Twomey’s work is linked to Spineless Wonders’ ongoing #storybombing project, conjured by Mehan and others to get more short stories into people’s hands.

Kaiser, part of the #storybombing team, said, ‘In this particular #storybombing initiative, writers, artists and sound people came together to bring these stories to life but, most of all, bring them out into the world.’


Dial-a-story? Don’t mind if I do!

Remember push button phones? Punching in the numbers and phoning a friend because — outside of face-to-face contact — calling them was the only way to find out about what they were up to? Spineless Wonders’ StoryPhones captures this whimsical nostalgia and ties it together with the art of literature.

How does it work?

StoryPhones is a pairing of three forms of media — the written word, the spoken word, and push button phones. These phones have been refitted to hold twelve short stories, which play when you press a number on the dial pad. Instead of using the dial pad to call out, you are essentially using the phone to listen to an audio story. Each story is under two minutes long, written by Australian authors and performed by Australian actors. These stories have previously been published by Spineless Wonders in short story anthologies. They are performed and recorded at live shows hosted at Knox Bar in Chippendale, in a show called Little Fictions.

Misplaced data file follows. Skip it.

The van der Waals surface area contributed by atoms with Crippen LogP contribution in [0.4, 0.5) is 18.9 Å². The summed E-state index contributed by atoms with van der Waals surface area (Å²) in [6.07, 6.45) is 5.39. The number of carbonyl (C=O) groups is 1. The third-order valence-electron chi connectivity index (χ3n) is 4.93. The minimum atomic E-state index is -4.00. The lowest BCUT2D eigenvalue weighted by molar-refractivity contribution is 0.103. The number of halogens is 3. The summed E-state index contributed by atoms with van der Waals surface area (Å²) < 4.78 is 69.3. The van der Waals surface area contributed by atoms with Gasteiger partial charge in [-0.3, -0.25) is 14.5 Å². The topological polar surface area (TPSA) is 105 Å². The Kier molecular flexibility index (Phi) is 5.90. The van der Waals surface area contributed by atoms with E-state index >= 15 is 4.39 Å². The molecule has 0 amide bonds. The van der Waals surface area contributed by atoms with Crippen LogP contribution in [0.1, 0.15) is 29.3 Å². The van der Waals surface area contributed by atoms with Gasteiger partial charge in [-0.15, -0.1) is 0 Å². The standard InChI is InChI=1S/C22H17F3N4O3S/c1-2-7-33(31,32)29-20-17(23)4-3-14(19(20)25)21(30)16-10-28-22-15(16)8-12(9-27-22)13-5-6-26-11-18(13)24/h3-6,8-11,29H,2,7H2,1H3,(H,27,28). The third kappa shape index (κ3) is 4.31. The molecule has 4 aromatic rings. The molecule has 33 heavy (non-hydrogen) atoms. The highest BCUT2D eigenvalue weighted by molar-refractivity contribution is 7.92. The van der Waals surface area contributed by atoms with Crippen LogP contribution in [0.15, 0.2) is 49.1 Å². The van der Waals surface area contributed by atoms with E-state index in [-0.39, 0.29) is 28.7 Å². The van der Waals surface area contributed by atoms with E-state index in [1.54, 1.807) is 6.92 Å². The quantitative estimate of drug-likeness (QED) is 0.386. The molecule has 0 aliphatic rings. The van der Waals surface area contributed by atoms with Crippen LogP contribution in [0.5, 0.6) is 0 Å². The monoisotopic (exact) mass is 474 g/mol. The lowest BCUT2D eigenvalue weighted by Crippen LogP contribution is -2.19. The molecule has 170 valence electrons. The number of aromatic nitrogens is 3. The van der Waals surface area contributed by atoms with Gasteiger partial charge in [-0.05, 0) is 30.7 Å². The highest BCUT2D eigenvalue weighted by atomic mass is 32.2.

Which authors and actors feature first?

The first twelve stories available on StoryPhones are by Michelle Wright, Jenni Nixon, Shady Cosgrove, Richard Holt, Susan McCreery, Irene Wilkie, Vivienne Plumb, Kelli Hawkins, Cameron Semmens, Todd Morgan, Karen Whitelaw and Ruth Wyer. Actors that read the stories include Tim McGarry, Lauren Hamilton Neill, Eleni Schumacher, Todd Morgan and Ella Watson-Russell. They are inspired author-actor pairings so, if you see a StoryPhone, make sure you listen to the lot.